CHICAGO -- Chicago could face an estimated $116 million shortfall in its corporate fund budget for fiscal 1993 due to pressure from the continuing recession, Karen Danczak Lyons, the city's budget director, said yesterday.
The city's corporate, or operating, budget for the fiscal year that begins Jan. 1 will have revenues of $1.64 billion, while expenditures will total $1.76 billion, according to the Office of Budget and Management's preliminary budget estimates.
In addition to the recession, Ms. Lyons said the estimated shortfall was due to higher costs for health-care benefits and state-mandated programs.
The estimated budget gap, however, does not include the $26.8 million Chicago will lose from a temporary Illinois income tax surcharge that is scheduled to expire June 30. Also not included in the estimate is the impact of new employee contracts that will result from ongoing negotiations with city unions.
Contracts with unions that represent about 37,400 of the city's employees expired at the end of 1991. Ms. Lyons said every 1% increase in salaries would cost the city $11 million on an annualized basis
Ms. Lyons called the preliminary budget projections for fiscal 1993 "bad news, part two." Last year, the city council approved a fiscal 1992 budget that eliminated a projected $124 million shortfall in the city's $1.69 billion corporate budget through the savings from job eliminations and departmental consolidations and $84 million of new and higher taxes.
The preliminary budget report says that revenues in the current fiscal year were down $31.2 million because of a stagnant economy that has been hit by private-sector layoffs, less construction-industry employment, and a temporary downturn in economic activity caused by the underground flooding that hit the city's central business district in April.
Ms. Lyons said the flood, which resulted in the shutdown of several buildings for weeks, cost the city about $2 million in sales tax and other city revenues.
As for ways to eliminate the $116 million shortfall in the next fiscal year budget, Ms. Lyons said "everythings is on the table." She said the city first would look at revenue enhancements, user fees, and expenditure reductions, and that property taxes would be "the last thing we want to increase."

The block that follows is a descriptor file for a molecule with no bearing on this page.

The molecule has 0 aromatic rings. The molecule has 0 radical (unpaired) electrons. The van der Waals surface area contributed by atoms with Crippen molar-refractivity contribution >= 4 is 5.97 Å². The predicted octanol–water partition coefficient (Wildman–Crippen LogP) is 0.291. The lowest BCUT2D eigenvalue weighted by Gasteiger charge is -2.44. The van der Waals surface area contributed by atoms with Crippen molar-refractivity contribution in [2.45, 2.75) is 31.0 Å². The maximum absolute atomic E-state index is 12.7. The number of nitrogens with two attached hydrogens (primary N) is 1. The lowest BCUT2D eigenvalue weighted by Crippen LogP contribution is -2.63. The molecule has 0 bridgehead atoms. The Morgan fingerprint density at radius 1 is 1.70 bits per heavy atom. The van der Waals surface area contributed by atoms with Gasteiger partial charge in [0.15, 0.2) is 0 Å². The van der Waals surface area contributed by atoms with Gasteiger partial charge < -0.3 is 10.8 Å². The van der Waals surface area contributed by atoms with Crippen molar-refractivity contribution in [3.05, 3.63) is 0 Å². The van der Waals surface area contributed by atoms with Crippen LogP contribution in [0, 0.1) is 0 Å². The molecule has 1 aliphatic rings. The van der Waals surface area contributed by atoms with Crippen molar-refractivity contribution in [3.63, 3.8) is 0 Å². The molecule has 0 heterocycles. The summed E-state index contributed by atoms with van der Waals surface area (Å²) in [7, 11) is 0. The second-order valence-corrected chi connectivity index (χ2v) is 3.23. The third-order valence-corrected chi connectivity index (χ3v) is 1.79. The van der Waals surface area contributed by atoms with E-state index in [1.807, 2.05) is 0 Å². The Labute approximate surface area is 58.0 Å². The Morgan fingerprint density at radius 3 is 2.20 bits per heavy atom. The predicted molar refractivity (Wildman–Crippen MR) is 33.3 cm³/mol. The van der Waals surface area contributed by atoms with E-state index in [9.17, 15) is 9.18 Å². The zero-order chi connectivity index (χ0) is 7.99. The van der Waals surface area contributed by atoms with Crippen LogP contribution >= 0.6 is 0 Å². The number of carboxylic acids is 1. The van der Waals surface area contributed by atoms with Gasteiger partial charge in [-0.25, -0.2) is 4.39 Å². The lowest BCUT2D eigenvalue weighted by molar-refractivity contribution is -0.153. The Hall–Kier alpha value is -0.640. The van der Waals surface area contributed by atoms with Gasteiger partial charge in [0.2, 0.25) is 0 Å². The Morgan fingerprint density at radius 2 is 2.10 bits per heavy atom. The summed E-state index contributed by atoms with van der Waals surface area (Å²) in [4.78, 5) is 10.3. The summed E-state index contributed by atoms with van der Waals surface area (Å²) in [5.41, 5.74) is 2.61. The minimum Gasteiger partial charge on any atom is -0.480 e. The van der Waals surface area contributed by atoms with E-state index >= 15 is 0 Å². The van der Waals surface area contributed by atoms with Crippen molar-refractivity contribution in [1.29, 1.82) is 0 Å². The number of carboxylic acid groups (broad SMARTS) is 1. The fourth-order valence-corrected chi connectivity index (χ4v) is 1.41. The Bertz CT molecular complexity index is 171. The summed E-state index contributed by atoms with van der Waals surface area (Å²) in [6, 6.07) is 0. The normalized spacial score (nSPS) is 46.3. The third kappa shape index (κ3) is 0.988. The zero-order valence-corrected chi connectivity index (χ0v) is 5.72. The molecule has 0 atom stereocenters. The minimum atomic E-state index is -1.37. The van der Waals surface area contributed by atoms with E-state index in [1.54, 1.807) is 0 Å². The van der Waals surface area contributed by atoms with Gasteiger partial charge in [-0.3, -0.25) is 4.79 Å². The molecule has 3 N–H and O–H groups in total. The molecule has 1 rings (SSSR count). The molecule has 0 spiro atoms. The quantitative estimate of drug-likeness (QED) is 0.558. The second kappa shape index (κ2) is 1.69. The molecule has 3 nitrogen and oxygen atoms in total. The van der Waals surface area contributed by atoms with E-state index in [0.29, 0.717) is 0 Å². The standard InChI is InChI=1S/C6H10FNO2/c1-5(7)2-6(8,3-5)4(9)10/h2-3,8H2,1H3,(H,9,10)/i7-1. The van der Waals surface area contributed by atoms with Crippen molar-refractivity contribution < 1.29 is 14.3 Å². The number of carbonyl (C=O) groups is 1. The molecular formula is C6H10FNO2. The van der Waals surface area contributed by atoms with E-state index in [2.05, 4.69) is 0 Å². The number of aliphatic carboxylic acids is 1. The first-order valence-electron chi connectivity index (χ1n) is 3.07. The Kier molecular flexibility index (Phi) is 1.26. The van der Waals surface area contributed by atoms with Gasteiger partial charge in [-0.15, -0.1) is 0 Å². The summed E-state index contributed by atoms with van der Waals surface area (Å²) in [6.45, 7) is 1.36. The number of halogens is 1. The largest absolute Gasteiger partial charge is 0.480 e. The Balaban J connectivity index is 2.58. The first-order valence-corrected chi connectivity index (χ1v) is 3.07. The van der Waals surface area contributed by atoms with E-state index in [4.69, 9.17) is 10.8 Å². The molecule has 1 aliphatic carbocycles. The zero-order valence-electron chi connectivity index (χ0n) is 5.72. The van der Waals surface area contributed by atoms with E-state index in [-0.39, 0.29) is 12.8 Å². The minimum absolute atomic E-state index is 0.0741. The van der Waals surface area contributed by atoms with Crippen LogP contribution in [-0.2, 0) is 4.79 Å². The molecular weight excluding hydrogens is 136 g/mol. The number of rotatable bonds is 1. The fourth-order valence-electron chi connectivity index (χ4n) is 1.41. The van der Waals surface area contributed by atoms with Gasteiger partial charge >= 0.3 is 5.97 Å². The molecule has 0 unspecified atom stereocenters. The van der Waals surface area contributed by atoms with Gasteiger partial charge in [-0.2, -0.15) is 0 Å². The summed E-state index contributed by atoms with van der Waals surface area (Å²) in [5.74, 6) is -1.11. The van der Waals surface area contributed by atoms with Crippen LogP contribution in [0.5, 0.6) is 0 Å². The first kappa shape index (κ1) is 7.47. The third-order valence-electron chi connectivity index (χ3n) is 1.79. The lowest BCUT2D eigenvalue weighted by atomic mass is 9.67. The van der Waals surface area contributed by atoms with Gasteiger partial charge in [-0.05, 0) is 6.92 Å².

She added that the city will join other municipalities in Illinois in a push to make the state income tax surcharge permanent. Officials from Gov. Jim Edgar's press office did not return phone calls on the governor's position regarding the surcharge.
While public hearings on the future budget are scheduled for next month, Mayor Richard Daley will not propose an official fiscal 1993 budget until October.
Officials from Moody's Investors Service, which rates $193 million of the city's outstanding general obligations debt A, and Standard & Poor's Corp., which has as A-minus rating for about $173 million of GO debt, have raised concerns about financial pressures from union contracts and the state income tax surcharge.
"The employee negotiations and the income tax surcharge remain the biggest question marks for the city, and as usual we are looking to [the city] to take the appropriate action to ensure budgetary balance," Paul Devine, a vice president and manager of the Great Lakes region at Moody's, said yesterday.
Jon Reichert, a vice president at Standard & Poor's, declined to comment until the agency has a chance to review the preliminary budget estimates.
Chicago sold $150 million of GO bonds, insured by AMBAC Indemnity Corp., on Wednesday.